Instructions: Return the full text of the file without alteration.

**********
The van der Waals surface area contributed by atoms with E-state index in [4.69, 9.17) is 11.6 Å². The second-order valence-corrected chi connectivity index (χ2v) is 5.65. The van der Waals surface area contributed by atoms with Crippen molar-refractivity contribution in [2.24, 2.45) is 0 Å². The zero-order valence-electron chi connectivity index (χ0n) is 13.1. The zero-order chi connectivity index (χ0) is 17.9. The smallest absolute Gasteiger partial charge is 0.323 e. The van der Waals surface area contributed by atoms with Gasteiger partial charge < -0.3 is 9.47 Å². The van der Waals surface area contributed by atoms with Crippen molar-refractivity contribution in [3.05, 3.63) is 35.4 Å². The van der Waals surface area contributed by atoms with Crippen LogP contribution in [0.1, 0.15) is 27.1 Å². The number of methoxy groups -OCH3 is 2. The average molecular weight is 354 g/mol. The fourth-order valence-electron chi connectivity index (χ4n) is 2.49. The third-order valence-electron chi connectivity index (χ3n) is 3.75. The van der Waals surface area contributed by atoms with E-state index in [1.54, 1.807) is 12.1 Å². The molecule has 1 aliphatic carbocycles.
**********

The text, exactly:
The van der Waals surface area contributed by atoms with E-state index in [4.69, 9.17) is 11.6 Å². The second-order valence-corrected chi connectivity index (χ2v) is 5.65. The van der Waals surface area contributed by atoms with Crippen molar-refractivity contribution in [2.24, 2.45) is 0 Å². The zero-order valence-electron chi connectivity index (χ0n) is 13.1. The zero-order chi connectivity index (χ0) is 17.9. The smallest absolute Gasteiger partial charge is 0.323 e. The van der Waals surface area contributed by atoms with Gasteiger partial charge < -0.3 is 9.47 Å². The van der Waals surface area contributed by atoms with Crippen molar-refractivity contribution in [3.05, 3.63) is 35.4 Å². The van der Waals surface area contributed by atoms with Crippen LogP contribution in [0.1, 0.15) is 27.1 Å². The number of methoxy groups -OCH3 is 2. The average molecular weight is 354 g/mol. The fourth-order valence-electron chi connectivity index (χ4n) is 2.49. The third-order valence-electron chi connectivity index (χ3n) is 3.75. The van der Waals surface area contributed by atoms with E-state index in [1.54, 1.807) is 12.1 Å². The molecule has 1 aliphatic carbocycles.